A recent post of food blogger friend Tracy reminded me of the contemplative pleasures of repetitive vegetable prep—stringing sugar snaps, husking and de-silking corn, shelling peas. I recalled how, in my catering kitchen, my assistants–especially my sister and comrade Jennie— would always scramble and fight over who got to snap the bushel of green beans, or peel the shriveled skins off of roasted tomatoes and red bell peppers.
“Kids,” I’d have mediate these women like a mother, “there’s enough for both. Share.”
But, I understood “the fight.” The hands happily occupied, it was fun, and soothing, to move through these tasks while chatting with co-workers, or imagining how the meal would take shape, or allowing the mind to drift to some other far-away place. It’s a blissful part of kitchen life.
Like Tracy, I also find pleasure in focusing on the process itself, its tactile sensations, studying the size and shape and color of the produce, the incremental chipping away at what some might deem a daunting task.
Fava beans satisfy in all those ways.
Favas have thick, fleshy pods, with a fine bit of fuzz on the exterior of the jackets. If you’re lucky, they’ll zip open to reveal a number of plump, light green seeds. The white interior is a custom cushion, protecting each one.
If small enough, (as in smaller that your thumbnail) you can cook those beans as they are. Larger ones need to be briefly blanched to remove yet another sheath, making it a two-fold process.
Trouble? Not at all. Fava beans have a special look and flavor that makes them worth the work–if you want to call it that. In the time it takes to prepare them, you can slow down, enjoy the moment,
breathe as Tracy says.
And then, Dine. Mightily!
This past week, I was able to buy a bagful through our Fresh Harvest Co-op. And, in harmony with the solstice, the summer bounty is beginning to show itself in my garden. Volunteer plants from last year’s lemon basil have sprung up, and a sun gold cherry tomato plant, covered in a mass of yellow flowers, is now offering a handful of ripe yellow globes.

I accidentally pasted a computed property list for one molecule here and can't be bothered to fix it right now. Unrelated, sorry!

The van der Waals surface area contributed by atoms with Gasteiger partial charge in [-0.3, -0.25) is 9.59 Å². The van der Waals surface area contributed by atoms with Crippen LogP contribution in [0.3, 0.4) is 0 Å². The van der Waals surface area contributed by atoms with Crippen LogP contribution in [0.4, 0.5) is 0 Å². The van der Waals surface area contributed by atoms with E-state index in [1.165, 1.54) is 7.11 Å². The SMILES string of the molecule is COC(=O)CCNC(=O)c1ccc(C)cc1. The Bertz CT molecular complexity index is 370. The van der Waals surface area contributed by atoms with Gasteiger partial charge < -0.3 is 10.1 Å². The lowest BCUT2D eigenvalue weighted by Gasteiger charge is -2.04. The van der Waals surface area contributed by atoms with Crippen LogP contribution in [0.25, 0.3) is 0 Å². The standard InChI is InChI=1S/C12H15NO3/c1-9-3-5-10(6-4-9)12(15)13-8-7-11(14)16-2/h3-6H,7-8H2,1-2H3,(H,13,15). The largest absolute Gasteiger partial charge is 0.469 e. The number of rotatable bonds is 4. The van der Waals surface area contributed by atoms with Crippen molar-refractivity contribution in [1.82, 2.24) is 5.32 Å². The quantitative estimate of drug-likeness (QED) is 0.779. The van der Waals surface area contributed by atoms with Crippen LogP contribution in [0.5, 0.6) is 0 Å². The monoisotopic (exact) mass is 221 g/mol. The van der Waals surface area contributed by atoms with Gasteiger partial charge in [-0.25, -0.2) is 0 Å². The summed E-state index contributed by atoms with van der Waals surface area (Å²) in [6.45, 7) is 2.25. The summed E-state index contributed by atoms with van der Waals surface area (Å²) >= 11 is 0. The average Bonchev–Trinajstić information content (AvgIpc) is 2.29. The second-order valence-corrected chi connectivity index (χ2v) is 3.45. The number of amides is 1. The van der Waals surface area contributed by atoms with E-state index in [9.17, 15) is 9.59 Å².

I had a salad in mind: favas cooked in olive oil with pieces of garlic scapes, later to be combined with the sweet-acid bite of those sun golds, along with a chiffonade of lemon basil, and a few shards of pecorino.
As I was pinching the beans to squeeze out each lovely green seed, a larger idea began to form: Accompaniments.
Often, throughout the summer, we will eat an all-vegetable plate for supper. It’s a true embrace of the garden.
I would make a couple of other side dishes, simple in preparation,using our just-harvested goodies to go along with our fava salad:
Tiny new potatoes and pearl onions pan-roasted together in brown butter.
The bi-colored Zephyr squash, remarkable for its sweet nut-like flavor, julienned and quickly sauteed.
At the last minute, I fried each of us a farm egg–add a little protein, a little more summer yellow to the plate.
FAVA BEANS WITH SUN GOLD TOMATOES, LEMON BASIL, SHAVED PECORINO
1 lb. Fava Beans (in their pods. shelled will yield about 1 cup)
3″ piece of Garlic Scape, chopped, (or 2 cloves minced garlic)
Good Olive OIl
5-6 large SunGold Tomatoes, cut into tiny wedges
Several leaves Lemon Basil (Fresh Mint is also very good)
Salt and Black Pepper
White Wine Vinegar–a splash
a piece of Pecorino Romano, for shaving
After removing beans from their pods, blanche for 2-3 minutes in rapidly boiling water. Shock in an icy bath to cool the beans. Pinch each one , to squeeze out the beautiful green seed.
Gently heat 3 T. good olive oil in a skillet. Add beans and chopped garlic scape. Sprinkle with salt and pepper. Stir to coat beans well. Cover and simmer, effectively poaching the favas, for 10 minutes.
They will absorb the oil as they cook.
Place favas in a bowl. Stir in sliced sun golds, lemon basil chiffonade. Splash with white wine vinegar. Taste for seasoning and adjust. Dust with shaved bits of pecorino romano and serve. Makes 2 servings.
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